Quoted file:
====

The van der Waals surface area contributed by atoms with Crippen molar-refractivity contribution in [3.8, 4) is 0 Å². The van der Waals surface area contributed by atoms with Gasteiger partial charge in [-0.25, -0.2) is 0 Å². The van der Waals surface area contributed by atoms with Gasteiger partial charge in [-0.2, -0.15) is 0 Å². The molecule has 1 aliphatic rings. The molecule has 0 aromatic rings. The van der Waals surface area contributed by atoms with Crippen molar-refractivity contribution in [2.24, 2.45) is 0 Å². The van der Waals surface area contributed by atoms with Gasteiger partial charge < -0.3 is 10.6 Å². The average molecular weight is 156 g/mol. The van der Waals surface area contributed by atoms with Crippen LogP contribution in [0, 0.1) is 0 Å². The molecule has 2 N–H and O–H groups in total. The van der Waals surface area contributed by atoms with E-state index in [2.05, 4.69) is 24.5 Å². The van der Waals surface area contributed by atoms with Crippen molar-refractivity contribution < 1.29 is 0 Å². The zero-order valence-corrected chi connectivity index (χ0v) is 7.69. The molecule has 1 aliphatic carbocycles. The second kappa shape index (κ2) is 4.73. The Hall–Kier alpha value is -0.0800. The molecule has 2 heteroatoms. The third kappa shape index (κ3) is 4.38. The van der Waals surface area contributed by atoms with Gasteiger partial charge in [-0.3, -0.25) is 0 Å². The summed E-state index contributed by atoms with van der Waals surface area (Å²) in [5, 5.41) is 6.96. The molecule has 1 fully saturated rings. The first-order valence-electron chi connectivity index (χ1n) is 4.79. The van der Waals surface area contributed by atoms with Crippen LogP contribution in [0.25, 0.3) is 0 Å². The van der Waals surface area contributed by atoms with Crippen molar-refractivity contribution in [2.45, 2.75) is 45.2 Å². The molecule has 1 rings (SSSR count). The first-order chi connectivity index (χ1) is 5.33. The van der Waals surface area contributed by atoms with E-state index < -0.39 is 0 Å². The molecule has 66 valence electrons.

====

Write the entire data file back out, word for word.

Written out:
The van der Waals surface area contributed by atoms with Crippen molar-refractivity contribution in [3.8, 4) is 0 Å². The van der Waals surface area contributed by atoms with Gasteiger partial charge in [-0.25, -0.2) is 0 Å². The van der Waals surface area contributed by atoms with Gasteiger partial charge in [-0.2, -0.15) is 0 Å². The molecule has 1 aliphatic rings. The molecule has 0 aromatic rings. The van der Waals surface area contributed by atoms with Crippen molar-refractivity contribution in [2.24, 2.45) is 0 Å². The van der Waals surface area contributed by atoms with Gasteiger partial charge < -0.3 is 10.6 Å². The average molecular weight is 156 g/mol. The van der Waals surface area contributed by atoms with Crippen LogP contribution in [0, 0.1) is 0 Å². The molecule has 2 N–H and O–H groups in total. The van der Waals surface area contributed by atoms with E-state index in [2.05, 4.69) is 24.5 Å². The van der Waals surface area contributed by atoms with Crippen molar-refractivity contribution < 1.29 is 0 Å². The zero-order valence-corrected chi connectivity index (χ0v) is 7.69. The molecule has 1 aliphatic carbocycles. The second kappa shape index (κ2) is 4.73. The Hall–Kier alpha value is -0.0800. The molecule has 2 heteroatoms. The third kappa shape index (κ3) is 4.38. The van der Waals surface area contributed by atoms with Gasteiger partial charge in [-0.3, -0.25) is 0 Å². The summed E-state index contributed by atoms with van der Waals surface area (Å²) in [5, 5.41) is 6.96. The molecule has 1 fully saturated rings. The first-order valence-electron chi connectivity index (χ1n) is 4.79. The van der Waals surface area contributed by atoms with Crippen LogP contribution in [0.25, 0.3) is 0 Å². The van der Waals surface area contributed by atoms with Crippen molar-refractivity contribution in [2.45, 2.75) is 45.2 Å². The molecule has 1 rings (SSSR count). The first-order chi connectivity index (χ1) is 5.33. The van der Waals surface area contributed by atoms with E-state index < -0.39 is 0 Å². The molecule has 66 valence electrons.